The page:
Is Anybody Even Reading Cover Letters?

Last Updated Mar 11, 2011 6:23 AM EST

Dear Evil HR Lady,
Now that employers aren't reading resumes - instead just putting them through scanners to find keyword matches - do they still read cover letters? I've got no problem crafting specific cover letters for the various jobs I'm applying to. That said, my job search is time-consuming enough without spending time and energy on a cover letter no one is going to read.
I think I better clear some things up. While it's true that in many companies, your resume needs to get selected through a key word search done with the computer, humans still look at your resumes.

You certainly can be rejected from a job by a computer, but you will never get hired without the recruiter, hiring manager, and other interviewers reading your resume. This is why it is critical to have a great resume and not just one filled with key word blather.

And this is also why you must, must, must have a fantastic cover letter.

Everybody the computer deems acceptable has all the necessary skills (on paper, anyway). In most jobs, far more people than will ever be interviewed will have the necessary experience to do the job. A cover letter is something that will push you over the top.

Alison Green, at US News, gives solid advice on why a cover letter isn't just something to take lightly.
A cover letter is your opportunity to make a compelling case for yourself as a candidate, totally aside from what's in your resume.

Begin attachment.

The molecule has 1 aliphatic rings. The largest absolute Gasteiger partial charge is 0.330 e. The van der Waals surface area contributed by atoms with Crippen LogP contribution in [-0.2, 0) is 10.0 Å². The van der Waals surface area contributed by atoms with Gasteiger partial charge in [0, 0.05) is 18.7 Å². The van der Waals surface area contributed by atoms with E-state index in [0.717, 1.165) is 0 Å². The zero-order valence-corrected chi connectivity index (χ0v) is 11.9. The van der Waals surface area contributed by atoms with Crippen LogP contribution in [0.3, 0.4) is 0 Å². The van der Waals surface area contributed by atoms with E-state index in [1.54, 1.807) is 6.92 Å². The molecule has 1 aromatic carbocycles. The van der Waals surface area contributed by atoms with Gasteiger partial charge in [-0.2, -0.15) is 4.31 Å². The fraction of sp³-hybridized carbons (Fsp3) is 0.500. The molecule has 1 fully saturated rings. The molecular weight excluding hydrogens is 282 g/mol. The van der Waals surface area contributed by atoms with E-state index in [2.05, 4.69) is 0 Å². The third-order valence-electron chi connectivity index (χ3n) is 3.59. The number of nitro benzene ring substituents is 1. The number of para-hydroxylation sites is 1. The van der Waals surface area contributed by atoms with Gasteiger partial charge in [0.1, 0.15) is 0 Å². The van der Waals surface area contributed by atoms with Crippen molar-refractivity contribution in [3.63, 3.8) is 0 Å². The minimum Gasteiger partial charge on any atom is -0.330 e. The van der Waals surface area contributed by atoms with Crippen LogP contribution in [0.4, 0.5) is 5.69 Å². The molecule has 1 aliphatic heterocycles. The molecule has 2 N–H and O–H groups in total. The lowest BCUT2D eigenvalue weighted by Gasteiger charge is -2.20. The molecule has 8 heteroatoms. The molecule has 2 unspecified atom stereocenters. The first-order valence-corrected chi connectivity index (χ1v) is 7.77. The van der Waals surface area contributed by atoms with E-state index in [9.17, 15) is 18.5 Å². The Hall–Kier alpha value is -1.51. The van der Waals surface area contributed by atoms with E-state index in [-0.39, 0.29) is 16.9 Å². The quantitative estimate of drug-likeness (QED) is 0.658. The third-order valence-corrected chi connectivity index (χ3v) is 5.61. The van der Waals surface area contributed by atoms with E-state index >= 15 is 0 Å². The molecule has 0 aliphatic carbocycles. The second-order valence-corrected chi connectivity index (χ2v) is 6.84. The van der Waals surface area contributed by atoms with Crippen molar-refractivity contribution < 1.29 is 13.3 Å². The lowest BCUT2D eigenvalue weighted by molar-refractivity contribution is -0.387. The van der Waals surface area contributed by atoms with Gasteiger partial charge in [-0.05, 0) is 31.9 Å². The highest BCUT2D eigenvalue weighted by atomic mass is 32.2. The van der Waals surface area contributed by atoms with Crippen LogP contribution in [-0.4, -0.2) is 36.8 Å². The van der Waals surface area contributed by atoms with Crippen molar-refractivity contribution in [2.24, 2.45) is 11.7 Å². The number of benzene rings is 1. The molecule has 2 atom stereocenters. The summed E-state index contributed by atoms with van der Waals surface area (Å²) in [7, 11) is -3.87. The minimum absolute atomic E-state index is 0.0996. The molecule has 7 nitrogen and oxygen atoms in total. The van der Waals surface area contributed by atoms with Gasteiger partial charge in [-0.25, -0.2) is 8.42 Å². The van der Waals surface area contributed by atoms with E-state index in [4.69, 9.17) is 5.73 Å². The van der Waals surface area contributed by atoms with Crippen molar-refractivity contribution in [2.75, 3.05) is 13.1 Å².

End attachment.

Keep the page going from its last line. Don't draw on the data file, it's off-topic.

That because for most jobs, picking the best candidate is rarely solely about skills and experience. Those obviously take center stage, but if that's all that mattered, there would be no point in interviews; employers would make a hire based off of resumes alone. But in the real world, other factors matter too--people skills, intellect, communication abilities, enthusiasm for the job, and simply what kind of person you are. A good cover letter effectively conveys those qualities.
Remember, a cover letter isn't just a restatement of the facts on your resume. It's an opportunity to tell them why you should be hired. What is it about you that makes you unique? Why is this company such a good fit for you?

Please note, do not say, "I am the best candidate for this job," because you sound pompous and since you have no idea who else has applied, you have no idea if that is true.

Writing a cover letter is hard. It takes time. But it can make the difference between a "meh" and a "let's bring this person in for an interview."

Ask a Manager has a great sample cover letter that you can use as a guide.

For further reading:
Have a workplace dilemma? Send an email to EvilHRLady@gmail.com
Photo by josef.steufer, Flickr cc 2.0

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